Passing through Morocco? It wouldn't be appropriate not to taste the famous traditional Maghreb dish, couscous, which will soon be classified as World Heritage by the United Nations. A culinary speciality from Berber cuisine, couscous is made from wheat semolina, combined with vegetables, meat, aromatic herbs and spices such as saffron to enhance exquisite flavours. What a delight for the taste buds!
Couscous is the combination of 2 dishes: a dish of steamed wheat semolina in a couscous plate, seasoned with olive oil before adding chickpeas or raisins (depending on your plate) and a vegetable broth with meat (typically mutton) - all served in a clay dish. For celebrations or family meals, it is possible to enjoy a sweet couscous, called Seffa, with cinnamon and almonds. This dish is usually served at the end of the meal before dessert.
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In Morocco, there are 3 iconic types of couscous:
Traditional Moroccan Couscous: This is a typical couscous; with vegetables such as carrots, turnips, pumpkin and tomatoes, and meat (beef, lamb or chicken), flavoured with spices such as ginger and saffron, not to mention aromatic herbs such as coriander.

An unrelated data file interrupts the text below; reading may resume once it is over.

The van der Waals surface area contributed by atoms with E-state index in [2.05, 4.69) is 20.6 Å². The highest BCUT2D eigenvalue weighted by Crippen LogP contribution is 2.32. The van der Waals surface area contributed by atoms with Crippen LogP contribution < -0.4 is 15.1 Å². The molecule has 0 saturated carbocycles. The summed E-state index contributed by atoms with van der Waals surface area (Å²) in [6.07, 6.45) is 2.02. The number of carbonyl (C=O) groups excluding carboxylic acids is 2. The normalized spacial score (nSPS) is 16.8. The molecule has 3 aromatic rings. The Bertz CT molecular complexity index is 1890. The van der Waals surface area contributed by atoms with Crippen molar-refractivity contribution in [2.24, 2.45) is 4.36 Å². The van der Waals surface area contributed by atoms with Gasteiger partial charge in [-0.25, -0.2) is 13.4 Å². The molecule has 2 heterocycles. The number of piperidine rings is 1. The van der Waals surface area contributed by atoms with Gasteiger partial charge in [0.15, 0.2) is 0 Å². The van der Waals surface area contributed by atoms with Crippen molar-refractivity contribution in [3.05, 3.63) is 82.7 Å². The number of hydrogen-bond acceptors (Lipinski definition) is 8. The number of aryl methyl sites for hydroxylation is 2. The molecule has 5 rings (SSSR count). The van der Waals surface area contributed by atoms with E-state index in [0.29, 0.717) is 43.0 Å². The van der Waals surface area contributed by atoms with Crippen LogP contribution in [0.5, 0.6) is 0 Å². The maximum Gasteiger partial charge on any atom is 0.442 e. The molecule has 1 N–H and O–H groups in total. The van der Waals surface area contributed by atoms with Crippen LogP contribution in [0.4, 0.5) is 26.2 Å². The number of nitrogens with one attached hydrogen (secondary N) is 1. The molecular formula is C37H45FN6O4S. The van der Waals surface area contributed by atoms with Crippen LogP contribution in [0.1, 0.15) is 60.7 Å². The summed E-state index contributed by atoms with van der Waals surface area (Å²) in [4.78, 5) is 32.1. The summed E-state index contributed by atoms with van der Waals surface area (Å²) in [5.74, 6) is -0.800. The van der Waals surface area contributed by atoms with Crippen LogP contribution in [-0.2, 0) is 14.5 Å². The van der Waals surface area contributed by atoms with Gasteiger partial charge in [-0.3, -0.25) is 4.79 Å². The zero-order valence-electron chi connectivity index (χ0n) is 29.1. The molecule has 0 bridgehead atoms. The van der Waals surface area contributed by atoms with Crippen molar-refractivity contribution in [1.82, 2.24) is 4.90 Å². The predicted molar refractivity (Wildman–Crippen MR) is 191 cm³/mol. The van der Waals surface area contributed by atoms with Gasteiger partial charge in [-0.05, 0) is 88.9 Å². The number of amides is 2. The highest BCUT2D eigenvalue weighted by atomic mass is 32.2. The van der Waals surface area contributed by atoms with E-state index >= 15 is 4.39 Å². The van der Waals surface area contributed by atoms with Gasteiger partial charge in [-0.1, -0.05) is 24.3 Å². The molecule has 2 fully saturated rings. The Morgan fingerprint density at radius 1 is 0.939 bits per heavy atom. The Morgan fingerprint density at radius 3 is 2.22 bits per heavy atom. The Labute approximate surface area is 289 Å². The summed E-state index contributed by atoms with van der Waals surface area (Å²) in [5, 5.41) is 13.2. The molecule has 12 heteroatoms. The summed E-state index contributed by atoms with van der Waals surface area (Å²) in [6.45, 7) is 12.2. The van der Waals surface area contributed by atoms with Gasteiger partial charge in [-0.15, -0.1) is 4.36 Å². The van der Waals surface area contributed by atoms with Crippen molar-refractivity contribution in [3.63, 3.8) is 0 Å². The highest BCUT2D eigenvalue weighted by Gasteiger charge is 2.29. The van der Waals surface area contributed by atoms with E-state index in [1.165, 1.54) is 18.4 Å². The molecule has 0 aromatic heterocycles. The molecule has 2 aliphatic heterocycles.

Bidaoui couscous, with 7 vegetables: The latter is made from tomatoes, courgettes, eggplants, cabbage, pumpkin, carrots and turnips, but it is possible to add mutton, lamb or beef meat, but you should never mix several types of meat!
Le t'faya: This couscous is a sweet and sour couscous made with raisins and caramelized onions, flavoured with cinnamon and served with chicken, typically served with a cup of mint tea.
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